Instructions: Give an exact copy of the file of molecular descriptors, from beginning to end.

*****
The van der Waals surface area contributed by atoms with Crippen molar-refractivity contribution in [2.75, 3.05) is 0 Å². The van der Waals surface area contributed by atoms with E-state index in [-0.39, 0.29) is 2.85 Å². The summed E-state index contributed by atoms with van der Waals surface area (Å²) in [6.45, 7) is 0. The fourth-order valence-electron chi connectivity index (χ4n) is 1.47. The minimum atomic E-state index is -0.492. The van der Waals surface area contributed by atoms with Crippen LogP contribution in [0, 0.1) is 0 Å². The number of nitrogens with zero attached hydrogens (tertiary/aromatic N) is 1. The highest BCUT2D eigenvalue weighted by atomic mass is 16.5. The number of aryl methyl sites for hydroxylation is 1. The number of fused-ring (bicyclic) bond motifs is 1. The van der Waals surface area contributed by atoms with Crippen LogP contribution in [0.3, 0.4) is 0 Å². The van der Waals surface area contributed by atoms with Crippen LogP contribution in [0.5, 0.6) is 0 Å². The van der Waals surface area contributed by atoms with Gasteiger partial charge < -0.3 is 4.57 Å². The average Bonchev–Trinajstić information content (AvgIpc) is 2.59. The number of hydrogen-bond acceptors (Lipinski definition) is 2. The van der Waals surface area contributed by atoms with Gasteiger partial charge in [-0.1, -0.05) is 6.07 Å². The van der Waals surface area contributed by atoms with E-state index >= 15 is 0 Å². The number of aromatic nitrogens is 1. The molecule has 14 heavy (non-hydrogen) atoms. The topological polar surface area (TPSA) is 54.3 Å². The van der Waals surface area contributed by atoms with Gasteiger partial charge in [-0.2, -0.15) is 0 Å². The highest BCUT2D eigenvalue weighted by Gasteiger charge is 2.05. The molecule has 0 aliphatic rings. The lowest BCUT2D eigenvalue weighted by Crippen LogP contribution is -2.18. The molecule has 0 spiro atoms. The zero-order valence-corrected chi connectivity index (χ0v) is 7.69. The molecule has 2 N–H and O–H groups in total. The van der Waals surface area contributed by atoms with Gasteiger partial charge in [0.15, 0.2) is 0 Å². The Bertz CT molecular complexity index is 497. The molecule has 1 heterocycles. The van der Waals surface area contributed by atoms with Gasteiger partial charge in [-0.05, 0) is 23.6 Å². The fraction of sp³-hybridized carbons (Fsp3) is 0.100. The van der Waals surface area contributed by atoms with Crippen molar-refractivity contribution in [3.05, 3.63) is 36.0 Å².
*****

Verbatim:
The van der Waals surface area contributed by atoms with Crippen molar-refractivity contribution in [2.75, 3.05) is 0 Å². The van der Waals surface area contributed by atoms with E-state index in [-0.39, 0.29) is 2.85 Å². The summed E-state index contributed by atoms with van der Waals surface area (Å²) in [6.45, 7) is 0. The fourth-order valence-electron chi connectivity index (χ4n) is 1.47. The minimum atomic E-state index is -0.492. The van der Waals surface area contributed by atoms with Crippen LogP contribution in [0, 0.1) is 0 Å². The number of nitrogens with zero attached hydrogens (tertiary/aromatic N) is 1. The highest BCUT2D eigenvalue weighted by atomic mass is 16.5. The number of aryl methyl sites for hydroxylation is 1. The number of fused-ring (bicyclic) bond motifs is 1. The van der Waals surface area contributed by atoms with Crippen LogP contribution in [0.3, 0.4) is 0 Å². The van der Waals surface area contributed by atoms with Crippen LogP contribution in [0.5, 0.6) is 0 Å². The van der Waals surface area contributed by atoms with Gasteiger partial charge < -0.3 is 4.57 Å². The average Bonchev–Trinajstić information content (AvgIpc) is 2.59. The number of hydrogen-bond acceptors (Lipinski definition) is 2. The van der Waals surface area contributed by atoms with Gasteiger partial charge in [-0.1, -0.05) is 6.07 Å². The van der Waals surface area contributed by atoms with E-state index >= 15 is 0 Å². The number of aromatic nitrogens is 1. The molecule has 14 heavy (non-hydrogen) atoms. The topological polar surface area (TPSA) is 54.3 Å². The van der Waals surface area contributed by atoms with Gasteiger partial charge in [-0.2, -0.15) is 0 Å². The highest BCUT2D eigenvalue weighted by Gasteiger charge is 2.05. The molecule has 0 aliphatic rings. The lowest BCUT2D eigenvalue weighted by Crippen LogP contribution is -2.18. The molecule has 0 spiro atoms. The zero-order valence-corrected chi connectivity index (χ0v) is 7.69. The molecule has 2 N–H and O–H groups in total. The van der Waals surface area contributed by atoms with Gasteiger partial charge in [0.15, 0.2) is 0 Å². The Bertz CT molecular complexity index is 497. The molecule has 1 heterocycles. The van der Waals surface area contributed by atoms with Gasteiger partial charge in [-0.05, 0) is 23.6 Å². The fraction of sp³-hybridized carbons (Fsp3) is 0.100. The van der Waals surface area contributed by atoms with Crippen molar-refractivity contribution in [3.05, 3.63) is 36.0 Å².